Re Made Company (2014)

Re Made Company uses recreation to directly echo and parody the rhetoric around current designer tools, which includes the language of authenticity, appropriation of working class identities, and a revitalization of traditional male roles. The artwork exists as a "company" via website and social media. Re Made Company recreates an existing brand - Best Made Co. - with a shift to the central product. Re Made Co. replaces BMC's axe with a plunger, which offers men similar opportunities for identification as self.

Re Made Co. uses the same means of distribution as the original work (the internet) to reach the identical audience. The website features product descriptions, promotional material, videos, and reviews. Texts are based on original BMC posts and publications, but shifts in context, users and products reveal the pretension of those statements. The artwork critiques the ways that commerce juxtaposes sophisticated graphic design with photographs of rugged men and activities to reassure their consumer community that they can simultaneously enjoy modern life and identify with their pioneer selves.

The work is interactive, a kind of kinetic sculpture that changes in response to BMC’s posts and developments, to online reviews, comments, and followers. This approach to art practice extends the boundaries of internet art by encompassing multiple facets of communication (website, Facebook posts, Twitter feeds, emails, blogs, online magazines) and by allowing us to plot the course of the artwork over time in response to shifts such as browsers contributions to content and BMC changes to their site.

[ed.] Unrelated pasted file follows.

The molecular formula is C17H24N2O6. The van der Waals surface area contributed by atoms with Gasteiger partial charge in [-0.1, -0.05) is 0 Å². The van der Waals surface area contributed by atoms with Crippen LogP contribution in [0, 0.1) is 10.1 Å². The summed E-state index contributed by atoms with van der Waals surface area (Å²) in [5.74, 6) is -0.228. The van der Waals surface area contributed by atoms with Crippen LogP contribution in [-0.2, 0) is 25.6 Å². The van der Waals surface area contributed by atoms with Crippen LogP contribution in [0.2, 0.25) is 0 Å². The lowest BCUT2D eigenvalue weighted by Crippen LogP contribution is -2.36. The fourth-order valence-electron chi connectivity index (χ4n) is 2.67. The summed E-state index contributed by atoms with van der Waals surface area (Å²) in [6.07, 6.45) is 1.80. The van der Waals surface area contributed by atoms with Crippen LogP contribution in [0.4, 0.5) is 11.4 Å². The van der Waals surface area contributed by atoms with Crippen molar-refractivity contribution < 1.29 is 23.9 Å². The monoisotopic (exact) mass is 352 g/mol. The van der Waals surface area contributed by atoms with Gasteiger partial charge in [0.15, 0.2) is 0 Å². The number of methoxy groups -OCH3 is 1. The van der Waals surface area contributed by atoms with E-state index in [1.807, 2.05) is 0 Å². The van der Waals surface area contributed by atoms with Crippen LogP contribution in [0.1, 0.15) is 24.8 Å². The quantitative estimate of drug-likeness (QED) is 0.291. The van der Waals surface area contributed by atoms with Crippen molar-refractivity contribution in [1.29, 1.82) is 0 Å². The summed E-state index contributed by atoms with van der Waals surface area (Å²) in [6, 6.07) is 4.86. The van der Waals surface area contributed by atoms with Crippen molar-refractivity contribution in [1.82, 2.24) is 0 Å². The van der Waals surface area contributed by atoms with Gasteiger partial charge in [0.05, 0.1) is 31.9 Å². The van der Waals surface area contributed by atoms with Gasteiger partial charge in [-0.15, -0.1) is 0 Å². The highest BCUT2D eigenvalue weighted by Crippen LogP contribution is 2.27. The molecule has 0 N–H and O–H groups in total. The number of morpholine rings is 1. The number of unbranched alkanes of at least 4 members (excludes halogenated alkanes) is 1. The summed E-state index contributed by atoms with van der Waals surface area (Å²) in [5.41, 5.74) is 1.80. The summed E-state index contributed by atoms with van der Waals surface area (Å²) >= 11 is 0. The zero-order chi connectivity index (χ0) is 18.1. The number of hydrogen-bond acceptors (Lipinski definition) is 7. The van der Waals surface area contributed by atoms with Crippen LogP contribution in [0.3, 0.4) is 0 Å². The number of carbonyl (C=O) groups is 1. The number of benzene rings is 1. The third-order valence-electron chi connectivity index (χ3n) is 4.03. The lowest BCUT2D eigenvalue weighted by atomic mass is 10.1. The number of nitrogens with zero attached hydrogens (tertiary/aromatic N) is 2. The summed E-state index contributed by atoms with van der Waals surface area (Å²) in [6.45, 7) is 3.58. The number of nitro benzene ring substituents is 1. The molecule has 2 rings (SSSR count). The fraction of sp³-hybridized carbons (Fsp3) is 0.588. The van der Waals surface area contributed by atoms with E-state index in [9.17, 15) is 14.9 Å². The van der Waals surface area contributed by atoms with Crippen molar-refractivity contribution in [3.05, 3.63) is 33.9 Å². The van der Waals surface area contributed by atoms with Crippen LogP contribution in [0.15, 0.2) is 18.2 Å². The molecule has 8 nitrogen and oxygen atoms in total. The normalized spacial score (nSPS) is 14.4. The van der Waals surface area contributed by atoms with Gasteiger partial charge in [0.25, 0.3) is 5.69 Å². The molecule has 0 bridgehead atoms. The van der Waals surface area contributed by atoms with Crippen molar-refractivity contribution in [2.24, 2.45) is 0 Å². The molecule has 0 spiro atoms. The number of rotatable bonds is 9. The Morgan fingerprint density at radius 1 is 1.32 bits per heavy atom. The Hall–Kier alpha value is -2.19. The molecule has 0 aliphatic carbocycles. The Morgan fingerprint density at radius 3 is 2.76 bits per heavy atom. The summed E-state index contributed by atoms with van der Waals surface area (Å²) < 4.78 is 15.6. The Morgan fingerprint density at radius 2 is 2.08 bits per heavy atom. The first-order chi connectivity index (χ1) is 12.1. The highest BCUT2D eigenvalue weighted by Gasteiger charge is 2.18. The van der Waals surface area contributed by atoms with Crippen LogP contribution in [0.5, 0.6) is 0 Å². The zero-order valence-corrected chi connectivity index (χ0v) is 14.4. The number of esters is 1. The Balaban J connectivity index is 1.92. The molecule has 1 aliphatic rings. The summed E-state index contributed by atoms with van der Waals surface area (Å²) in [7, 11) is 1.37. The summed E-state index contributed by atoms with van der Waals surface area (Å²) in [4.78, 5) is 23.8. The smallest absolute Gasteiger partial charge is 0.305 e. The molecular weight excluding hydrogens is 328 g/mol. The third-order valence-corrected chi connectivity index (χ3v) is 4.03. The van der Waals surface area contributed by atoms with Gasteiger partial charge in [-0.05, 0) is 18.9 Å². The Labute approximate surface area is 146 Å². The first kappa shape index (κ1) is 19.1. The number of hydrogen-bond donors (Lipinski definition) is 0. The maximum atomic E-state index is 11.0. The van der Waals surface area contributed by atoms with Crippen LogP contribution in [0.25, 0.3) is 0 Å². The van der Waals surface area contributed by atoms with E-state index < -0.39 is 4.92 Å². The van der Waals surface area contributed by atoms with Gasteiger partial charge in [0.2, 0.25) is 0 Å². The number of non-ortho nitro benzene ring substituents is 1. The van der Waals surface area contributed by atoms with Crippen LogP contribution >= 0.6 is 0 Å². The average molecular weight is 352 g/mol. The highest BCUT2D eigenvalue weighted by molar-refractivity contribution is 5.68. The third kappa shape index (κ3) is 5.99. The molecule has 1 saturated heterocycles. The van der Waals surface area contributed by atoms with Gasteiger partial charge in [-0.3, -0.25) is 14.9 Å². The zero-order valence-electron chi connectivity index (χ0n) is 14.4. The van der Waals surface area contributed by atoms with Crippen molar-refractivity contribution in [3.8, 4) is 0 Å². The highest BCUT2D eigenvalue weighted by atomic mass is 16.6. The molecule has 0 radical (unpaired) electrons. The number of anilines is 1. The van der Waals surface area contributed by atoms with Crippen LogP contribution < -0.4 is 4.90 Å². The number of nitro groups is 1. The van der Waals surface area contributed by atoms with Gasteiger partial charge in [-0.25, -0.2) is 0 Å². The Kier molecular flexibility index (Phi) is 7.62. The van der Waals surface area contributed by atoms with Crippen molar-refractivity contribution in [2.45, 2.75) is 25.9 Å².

Work metadata

  • Year Created: 2014
  • Submitted to ArtBase: Wednesday Mar 26th, 2014
  • Original Url:
  • Work Credits:
    • ReMadeCo, primary creator
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Artist Statement

Re Made Company explores the recent phenomena of the “urban woodsman” as a high-culture consumer who identifies with blue-collar work and perceived pioneer lifestyle. The research begins with a case study analysis of the brand Best Made Company, who sells their central product - a line of axes - online and in their Tribeca, New York City store. Most of these finished and painted axes, priced in the $150-$300 range, find a home in an urban environment, hung on the wall to imply a labor that’s never actualized.

Best Made Co.’s target market is the urban woodsman and Re Made Company focuses on that brand because of their efficacy in propagating strategies that encourage users to see their products and brand as part of self: The product is a tool approximating a human appendage to suggest the user has greater control over their body. The organization provides focused activities for consumers to paint, sand, and restore the axe, encouraging them to invest energy into the product and form greater attachments.

Re Made Company replicates this consumer experience by finishing, painting, branding and fetishizing a masculine tool, by providing online forums for men to renounce white collar values and play out virtues of self-reliance, initiative and ruggedness, and by offering events such as plunger restoration workshops.

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